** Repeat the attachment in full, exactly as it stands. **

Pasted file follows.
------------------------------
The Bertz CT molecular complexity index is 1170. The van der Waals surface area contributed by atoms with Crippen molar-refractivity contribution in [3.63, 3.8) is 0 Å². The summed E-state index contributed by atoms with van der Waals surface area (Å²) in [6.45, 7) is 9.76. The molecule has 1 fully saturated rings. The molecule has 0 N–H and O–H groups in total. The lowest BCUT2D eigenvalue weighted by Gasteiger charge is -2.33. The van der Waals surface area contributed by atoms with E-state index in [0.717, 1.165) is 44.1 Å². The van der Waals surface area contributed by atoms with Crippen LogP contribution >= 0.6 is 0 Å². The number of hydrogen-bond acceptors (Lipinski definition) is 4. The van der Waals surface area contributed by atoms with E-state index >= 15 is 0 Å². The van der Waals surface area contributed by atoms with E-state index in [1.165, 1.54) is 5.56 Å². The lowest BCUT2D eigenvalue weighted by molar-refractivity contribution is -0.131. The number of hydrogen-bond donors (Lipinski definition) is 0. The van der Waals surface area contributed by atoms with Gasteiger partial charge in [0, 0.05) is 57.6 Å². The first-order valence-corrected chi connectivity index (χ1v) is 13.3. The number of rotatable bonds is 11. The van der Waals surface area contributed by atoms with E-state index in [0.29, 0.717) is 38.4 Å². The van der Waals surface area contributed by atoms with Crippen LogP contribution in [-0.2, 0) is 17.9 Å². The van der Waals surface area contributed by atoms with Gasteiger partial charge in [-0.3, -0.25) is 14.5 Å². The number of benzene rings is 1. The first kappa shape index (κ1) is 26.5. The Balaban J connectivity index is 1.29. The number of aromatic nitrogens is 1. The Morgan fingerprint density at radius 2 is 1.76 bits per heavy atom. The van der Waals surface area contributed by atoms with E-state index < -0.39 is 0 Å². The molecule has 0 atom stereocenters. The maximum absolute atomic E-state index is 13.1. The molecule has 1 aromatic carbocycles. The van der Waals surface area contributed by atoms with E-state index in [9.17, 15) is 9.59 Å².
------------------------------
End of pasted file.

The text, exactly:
The Bertz CT molecular complexity index is 1170. The van der Waals surface area contributed by atoms with Crippen molar-refractivity contribution in [3.63, 3.8) is 0 Å². The summed E-state index contributed by atoms with van der Waals surface area (Å²) in [6.45, 7) is 9.76. The molecule has 1 fully saturated rings. The molecule has 0 N–H and O–H groups in total. The lowest BCUT2D eigenvalue weighted by Gasteiger charge is -2.33. The van der Waals surface area contributed by atoms with E-state index in [0.717, 1.165) is 44.1 Å². The van der Waals surface area contributed by atoms with Crippen LogP contribution >= 0.6 is 0 Å². The number of hydrogen-bond acceptors (Lipinski definition) is 4. The van der Waals surface area contributed by atoms with E-state index >= 15 is 0 Å². The van der Waals surface area contributed by atoms with E-state index in [1.165, 1.54) is 5.56 Å². The lowest BCUT2D eigenvalue weighted by molar-refractivity contribution is -0.131. The number of hydrogen-bond donors (Lipinski definition) is 0. The van der Waals surface area contributed by atoms with Gasteiger partial charge in [0, 0.05) is 57.6 Å². The first-order valence-corrected chi connectivity index (χ1v) is 13.3. The number of rotatable bonds is 11. The van der Waals surface area contributed by atoms with E-state index in [0.29, 0.717) is 38.4 Å². The van der Waals surface area contributed by atoms with Crippen LogP contribution in [-0.2, 0) is 17.9 Å². The van der Waals surface area contributed by atoms with Gasteiger partial charge in [-0.3, -0.25) is 14.5 Å². The number of benzene rings is 1. The first kappa shape index (κ1) is 26.5. The Balaban J connectivity index is 1.29. The number of aromatic nitrogens is 1. The Morgan fingerprint density at radius 2 is 1.76 bits per heavy atom. The van der Waals surface area contributed by atoms with E-state index < -0.39 is 0 Å². The molecule has 0 atom stereocenters. The maximum absolute atomic E-state index is 13.1. The molecule has 1 aromatic carbocycles. The van der Waals surface area contributed by atoms with E-state index in [9.17, 15) is 9.59 Å².